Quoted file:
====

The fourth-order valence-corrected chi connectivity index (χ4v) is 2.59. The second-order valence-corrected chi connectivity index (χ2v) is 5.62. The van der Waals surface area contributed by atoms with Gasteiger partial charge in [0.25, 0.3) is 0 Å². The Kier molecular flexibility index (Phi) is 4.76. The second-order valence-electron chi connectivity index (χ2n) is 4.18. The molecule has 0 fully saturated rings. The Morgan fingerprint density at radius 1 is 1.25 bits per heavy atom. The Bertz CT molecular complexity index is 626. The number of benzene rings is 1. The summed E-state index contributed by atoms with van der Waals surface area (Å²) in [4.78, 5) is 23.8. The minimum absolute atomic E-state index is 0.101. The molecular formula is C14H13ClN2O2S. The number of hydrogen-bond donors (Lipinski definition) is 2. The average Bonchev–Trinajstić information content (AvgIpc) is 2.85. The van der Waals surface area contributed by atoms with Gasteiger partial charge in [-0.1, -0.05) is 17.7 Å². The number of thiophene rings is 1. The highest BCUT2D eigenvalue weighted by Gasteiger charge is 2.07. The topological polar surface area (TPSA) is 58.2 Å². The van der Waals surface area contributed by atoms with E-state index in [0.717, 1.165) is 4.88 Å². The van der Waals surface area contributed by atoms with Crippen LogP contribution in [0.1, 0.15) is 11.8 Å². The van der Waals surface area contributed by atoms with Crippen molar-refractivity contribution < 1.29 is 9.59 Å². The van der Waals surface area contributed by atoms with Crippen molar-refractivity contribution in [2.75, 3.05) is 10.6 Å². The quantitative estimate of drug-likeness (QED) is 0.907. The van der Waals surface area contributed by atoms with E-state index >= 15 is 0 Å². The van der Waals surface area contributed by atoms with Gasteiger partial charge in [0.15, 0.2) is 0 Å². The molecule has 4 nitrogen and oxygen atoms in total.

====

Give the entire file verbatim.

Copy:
The fourth-order valence-corrected chi connectivity index (χ4v) is 2.59. The second-order valence-corrected chi connectivity index (χ2v) is 5.62. The van der Waals surface area contributed by atoms with Gasteiger partial charge in [0.25, 0.3) is 0 Å². The Kier molecular flexibility index (Phi) is 4.76. The second-order valence-electron chi connectivity index (χ2n) is 4.18. The molecule has 0 fully saturated rings. The Morgan fingerprint density at radius 1 is 1.25 bits per heavy atom. The Bertz CT molecular complexity index is 626. The number of benzene rings is 1. The summed E-state index contributed by atoms with van der Waals surface area (Å²) in [4.78, 5) is 23.8. The minimum absolute atomic E-state index is 0.101. The molecular formula is C14H13ClN2O2S. The number of hydrogen-bond donors (Lipinski definition) is 2. The average Bonchev–Trinajstić information content (AvgIpc) is 2.85. The van der Waals surface area contributed by atoms with Gasteiger partial charge in [-0.1, -0.05) is 17.7 Å². The number of thiophene rings is 1. The highest BCUT2D eigenvalue weighted by Gasteiger charge is 2.07. The topological polar surface area (TPSA) is 58.2 Å². The van der Waals surface area contributed by atoms with E-state index in [0.717, 1.165) is 4.88 Å². The van der Waals surface area contributed by atoms with Crippen LogP contribution in [0.1, 0.15) is 11.8 Å². The van der Waals surface area contributed by atoms with Crippen molar-refractivity contribution < 1.29 is 9.59 Å². The van der Waals surface area contributed by atoms with Crippen molar-refractivity contribution in [2.75, 3.05) is 10.6 Å². The quantitative estimate of drug-likeness (QED) is 0.907. The van der Waals surface area contributed by atoms with E-state index >= 15 is 0 Å². The van der Waals surface area contributed by atoms with Gasteiger partial charge in [0.15, 0.2) is 0 Å². The molecule has 4 nitrogen and oxygen atoms in total.